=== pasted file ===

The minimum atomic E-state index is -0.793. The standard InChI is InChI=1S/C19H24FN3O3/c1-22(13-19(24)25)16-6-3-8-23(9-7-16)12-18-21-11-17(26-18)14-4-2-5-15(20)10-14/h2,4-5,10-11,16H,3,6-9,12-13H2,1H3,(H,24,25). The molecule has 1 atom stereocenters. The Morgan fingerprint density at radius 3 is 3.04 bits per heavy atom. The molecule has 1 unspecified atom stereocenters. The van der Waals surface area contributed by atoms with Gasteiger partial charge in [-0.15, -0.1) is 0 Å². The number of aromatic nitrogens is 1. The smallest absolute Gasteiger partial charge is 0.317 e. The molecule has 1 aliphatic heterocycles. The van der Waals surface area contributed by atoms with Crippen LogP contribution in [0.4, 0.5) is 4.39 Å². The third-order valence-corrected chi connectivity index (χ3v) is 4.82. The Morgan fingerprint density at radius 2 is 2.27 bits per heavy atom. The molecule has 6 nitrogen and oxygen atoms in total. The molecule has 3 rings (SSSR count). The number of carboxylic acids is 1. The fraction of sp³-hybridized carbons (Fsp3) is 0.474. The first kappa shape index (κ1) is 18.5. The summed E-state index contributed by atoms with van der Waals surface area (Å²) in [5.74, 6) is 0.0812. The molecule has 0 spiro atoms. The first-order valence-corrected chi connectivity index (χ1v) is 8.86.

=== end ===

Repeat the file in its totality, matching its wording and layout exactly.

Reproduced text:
The minimum atomic E-state index is -0.793. The standard InChI is InChI=1S/C19H24FN3O3/c1-22(13-19(24)25)16-6-3-8-23(9-7-16)12-18-21-11-17(26-18)14-4-2-5-15(20)10-14/h2,4-5,10-11,16H,3,6-9,12-13H2,1H3,(H,24,25). The molecule has 1 atom stereocenters. The Morgan fingerprint density at radius 3 is 3.04 bits per heavy atom. The molecule has 1 unspecified atom stereocenters. The van der Waals surface area contributed by atoms with Gasteiger partial charge in [-0.15, -0.1) is 0 Å². The number of aromatic nitrogens is 1. The smallest absolute Gasteiger partial charge is 0.317 e. The molecule has 1 aliphatic heterocycles. The van der Waals surface area contributed by atoms with Crippen LogP contribution in [0.4, 0.5) is 4.39 Å². The third-order valence-corrected chi connectivity index (χ3v) is 4.82. The Morgan fingerprint density at radius 2 is 2.27 bits per heavy atom. The molecule has 6 nitrogen and oxygen atoms in total. The molecule has 3 rings (SSSR count). The number of carboxylic acids is 1. The fraction of sp³-hybridized carbons (Fsp3) is 0.474. The first kappa shape index (κ1) is 18.5. The summed E-state index contributed by atoms with van der Waals surface area (Å²) in [5.74, 6) is 0.0812. The molecule has 0 spiro atoms. The first-order valence-corrected chi connectivity index (χ1v) is 8.86.